Governor Fails Veterans and Staff at the New Hampshire Veterans Home

The following letter, written by Dover Dems Walter King, Richard Spence and Bill Baber, all U.S. military veterans, was published in the Union Leader on Dec. 14. Since then, an additional eight residents of the New Hampshire Veterans' Home have died, bringing the total to 36.


Like so many other Granite Staters, we are devastated by the tragic outbreak of COVID-19 at the New Hampshire Veterans Home that has caused the deaths of 28 of our fellow veterans, with 46 more veterans and 45 staff members testing positive.


Governor Chris Sununu has a responsibility as the head of the state to answer for why he hasn’t done more to prevent or mitigate this tragedy. He must answer for why he actually vetoed efforts aimed at preventing our long-term care facilities from suffering this devastating second wave.

Every expert predicted this second wave.


That’s why the legislature passed legislation calling for the state to develop a preparedness plan to address the needs — including for staffing — of long-term care facilities during an outbreak. The New Hampshire Department of Health and Human Services supported the legislation, but Sununu vetoed the bill because he thought additional measures to prevent future outbreaks were “redundant.” Now, the outbreak has come and the Veterans Home –- and other long-term care facilities –- are struggling to remain staffed.

Walter King, Richard Spence and Bill Baber

Experts also told us that we needed to take the necessary steps to mitigate the effects of a second wave, namely by wearing masks. Governor Sununu delayed implementing a mandatory mask mandate that could have reduced the spread of community transmission. For months, the Veterans Home did not have any COVID-19 cases among residents. But once New Hampshire experienced substantial community transmission, that changed. In less than a month, the infection rate at the Veterans Home skyrocketed. The delay in a commonsense mask mandate and Sununu’s veto of legislation that was created to prepare our state for the second wave of COVID-19 we’re experiencing right now has increased the danger to our veterans and the staff of the Veterans Home.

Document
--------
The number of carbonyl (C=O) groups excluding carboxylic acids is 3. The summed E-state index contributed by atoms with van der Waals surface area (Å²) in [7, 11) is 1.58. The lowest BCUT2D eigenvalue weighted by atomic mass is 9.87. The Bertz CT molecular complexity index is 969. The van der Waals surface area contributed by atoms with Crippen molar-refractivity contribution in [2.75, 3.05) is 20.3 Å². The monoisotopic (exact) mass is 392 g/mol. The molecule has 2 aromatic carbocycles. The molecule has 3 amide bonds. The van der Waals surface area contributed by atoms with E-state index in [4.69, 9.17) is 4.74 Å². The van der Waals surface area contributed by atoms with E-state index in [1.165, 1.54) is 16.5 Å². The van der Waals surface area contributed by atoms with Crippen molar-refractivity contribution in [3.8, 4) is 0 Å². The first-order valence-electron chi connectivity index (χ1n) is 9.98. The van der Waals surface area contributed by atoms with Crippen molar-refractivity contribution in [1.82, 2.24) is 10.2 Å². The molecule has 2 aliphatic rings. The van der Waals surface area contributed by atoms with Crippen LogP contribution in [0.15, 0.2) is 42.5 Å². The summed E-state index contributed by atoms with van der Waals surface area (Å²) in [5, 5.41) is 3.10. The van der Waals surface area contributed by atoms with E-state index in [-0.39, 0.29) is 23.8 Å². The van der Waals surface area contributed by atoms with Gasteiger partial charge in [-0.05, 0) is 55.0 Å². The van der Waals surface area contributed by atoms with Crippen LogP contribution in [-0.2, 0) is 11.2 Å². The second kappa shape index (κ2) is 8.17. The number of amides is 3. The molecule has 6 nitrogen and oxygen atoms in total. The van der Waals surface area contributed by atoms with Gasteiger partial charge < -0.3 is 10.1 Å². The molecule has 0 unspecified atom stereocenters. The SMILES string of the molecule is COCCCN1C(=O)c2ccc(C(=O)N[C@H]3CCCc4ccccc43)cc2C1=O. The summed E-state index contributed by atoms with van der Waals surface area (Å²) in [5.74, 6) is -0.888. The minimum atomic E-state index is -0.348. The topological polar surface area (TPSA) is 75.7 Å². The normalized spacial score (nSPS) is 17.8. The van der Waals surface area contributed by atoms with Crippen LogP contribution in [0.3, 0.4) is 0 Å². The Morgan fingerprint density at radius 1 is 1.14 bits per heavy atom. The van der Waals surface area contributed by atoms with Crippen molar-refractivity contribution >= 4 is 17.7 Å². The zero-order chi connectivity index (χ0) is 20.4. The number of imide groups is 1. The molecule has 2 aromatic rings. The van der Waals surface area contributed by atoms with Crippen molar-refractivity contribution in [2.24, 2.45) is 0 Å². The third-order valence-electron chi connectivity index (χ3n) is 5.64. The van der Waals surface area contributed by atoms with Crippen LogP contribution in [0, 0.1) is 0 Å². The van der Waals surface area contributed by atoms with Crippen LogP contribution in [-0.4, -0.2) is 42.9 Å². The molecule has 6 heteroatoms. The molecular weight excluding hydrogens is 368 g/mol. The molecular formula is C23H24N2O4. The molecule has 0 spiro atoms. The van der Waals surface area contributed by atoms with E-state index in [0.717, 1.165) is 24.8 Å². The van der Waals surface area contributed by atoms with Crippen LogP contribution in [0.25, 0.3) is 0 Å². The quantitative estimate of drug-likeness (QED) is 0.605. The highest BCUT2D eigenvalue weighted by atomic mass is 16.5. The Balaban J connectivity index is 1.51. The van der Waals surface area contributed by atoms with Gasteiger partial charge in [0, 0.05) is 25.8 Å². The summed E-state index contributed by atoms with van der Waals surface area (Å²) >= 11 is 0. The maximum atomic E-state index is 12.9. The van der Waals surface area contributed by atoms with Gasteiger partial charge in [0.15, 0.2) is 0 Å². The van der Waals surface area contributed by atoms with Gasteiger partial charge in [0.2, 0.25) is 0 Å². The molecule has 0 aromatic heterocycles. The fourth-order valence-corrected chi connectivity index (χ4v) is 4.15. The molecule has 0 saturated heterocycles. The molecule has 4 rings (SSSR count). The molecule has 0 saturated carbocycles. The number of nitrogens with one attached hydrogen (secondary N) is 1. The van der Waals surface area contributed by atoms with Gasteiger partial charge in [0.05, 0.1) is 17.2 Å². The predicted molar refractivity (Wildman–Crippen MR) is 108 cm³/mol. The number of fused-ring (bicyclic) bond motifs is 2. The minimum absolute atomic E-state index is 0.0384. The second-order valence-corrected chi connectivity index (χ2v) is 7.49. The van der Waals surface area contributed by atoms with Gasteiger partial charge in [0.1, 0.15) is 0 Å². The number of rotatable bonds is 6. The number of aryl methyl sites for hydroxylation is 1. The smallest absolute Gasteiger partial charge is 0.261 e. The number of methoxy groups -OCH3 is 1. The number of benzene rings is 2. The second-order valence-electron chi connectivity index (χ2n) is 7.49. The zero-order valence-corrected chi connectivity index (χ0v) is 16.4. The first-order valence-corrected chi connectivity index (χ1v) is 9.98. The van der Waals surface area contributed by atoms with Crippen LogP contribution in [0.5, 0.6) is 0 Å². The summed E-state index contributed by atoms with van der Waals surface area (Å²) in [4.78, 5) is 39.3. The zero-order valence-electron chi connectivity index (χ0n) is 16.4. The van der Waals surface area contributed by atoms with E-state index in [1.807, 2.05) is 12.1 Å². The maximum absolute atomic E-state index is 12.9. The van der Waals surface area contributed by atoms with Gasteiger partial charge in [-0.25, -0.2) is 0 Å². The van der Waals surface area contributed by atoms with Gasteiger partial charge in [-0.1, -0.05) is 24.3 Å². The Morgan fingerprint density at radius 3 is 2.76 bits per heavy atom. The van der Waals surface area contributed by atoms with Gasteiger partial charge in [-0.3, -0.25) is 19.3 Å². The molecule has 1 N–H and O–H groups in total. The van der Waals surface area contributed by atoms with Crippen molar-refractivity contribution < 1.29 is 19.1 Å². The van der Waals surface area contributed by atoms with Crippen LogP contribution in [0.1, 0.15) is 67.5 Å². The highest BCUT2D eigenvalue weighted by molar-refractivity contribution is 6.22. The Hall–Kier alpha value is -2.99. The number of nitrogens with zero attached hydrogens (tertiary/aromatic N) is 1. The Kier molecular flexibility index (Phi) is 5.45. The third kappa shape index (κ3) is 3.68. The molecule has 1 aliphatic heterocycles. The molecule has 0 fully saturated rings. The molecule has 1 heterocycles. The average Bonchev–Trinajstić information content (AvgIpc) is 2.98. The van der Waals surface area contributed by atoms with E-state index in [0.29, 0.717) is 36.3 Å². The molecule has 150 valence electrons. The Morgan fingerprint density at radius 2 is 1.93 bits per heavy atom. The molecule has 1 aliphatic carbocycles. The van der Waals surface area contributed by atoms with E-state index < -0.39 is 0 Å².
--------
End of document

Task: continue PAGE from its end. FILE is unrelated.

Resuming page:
The crisis at the New Hampshire Veterans Home is similar to what long-term facilities across our state are facing right now. It’s crucial that we not only identify the failures to prevent and

The campus of the New Hampshire Veterans Home

mitigate this crisis, but immediate action must be taken to stop the outbreak and ensure the health and safety of our veterans and the Veterans Home staff. The most urgent need for the Veterans Home is more staff to match the growing number of cases. Governor Sununu needs to release a plan to provide increased staffing, but he has not.


With each day that passes without a plan to increase staffing, our veterans and the courageous staff at the Veterans Home are forced to fight this crisis on their own. Our veterans have made enormous sacrifices for us, and we need to ensure we are doing everything we can to care for them after their service. For the sake of our veterans and the brave Veterans Home staff, we implore Governor Sununu to act immediately to protect the health and safety of these Granite Staters.


About the authors:

Bill Baber is an active Dover Democrat who serves on the Dover Dems’ Executive Committee, the Communications Team, and leads the Energy and Environment Action Group. He currently chairs Dover’s Energy Commission. Bill was a member of the New Hampshire House of Representatives and served as the ranking member of the Science, Technology, and Energy Committee. He is a veteran of the U.S. Navy. He retired from the University of New Hampshire where he last served as an Associate Director of Academic Computing.

Walter King is a retired research and development executive who worked at several leading global healthcare companies including GE Healthcare, Whatman and Abbott Diagnostics. He developed FDA-cleared products for several cancer and prenatal genetic diseases as well as infectious diseases. He is an emeritus member of the American Association for Cancer Research. He completed his college and graduate studies at the University of California, Berkeley and the University of Chicago respectively and completed his postdoctoral studies at the Columbia University Medical Center. In his retirement he serves on the City of Dover Energy Commission and is a member of the New Hampshire Democratic Committee.

Richard Spence moved with his wife, Susan, to Dover after retiring from Morgan Stanley where he worked for over 32 years as a Senior Vice President and financial planner. After serving in the US Army artillery, he received a Master's degree from UVM and a Ph D. in Medieval History from Syracuse University, and held a post-doctoral post at Berkeley's Boalt Hall, School of Law. Following his education, he joined Dean Witter, which later became Morgan Stanley. As an outdoorsman, he is very interested in the environment and the Great Bay and presently is a member of the Dover Democrat's Energy and Environmental Action Committee. Richard chairs a sub-committee, the Plastics Group.


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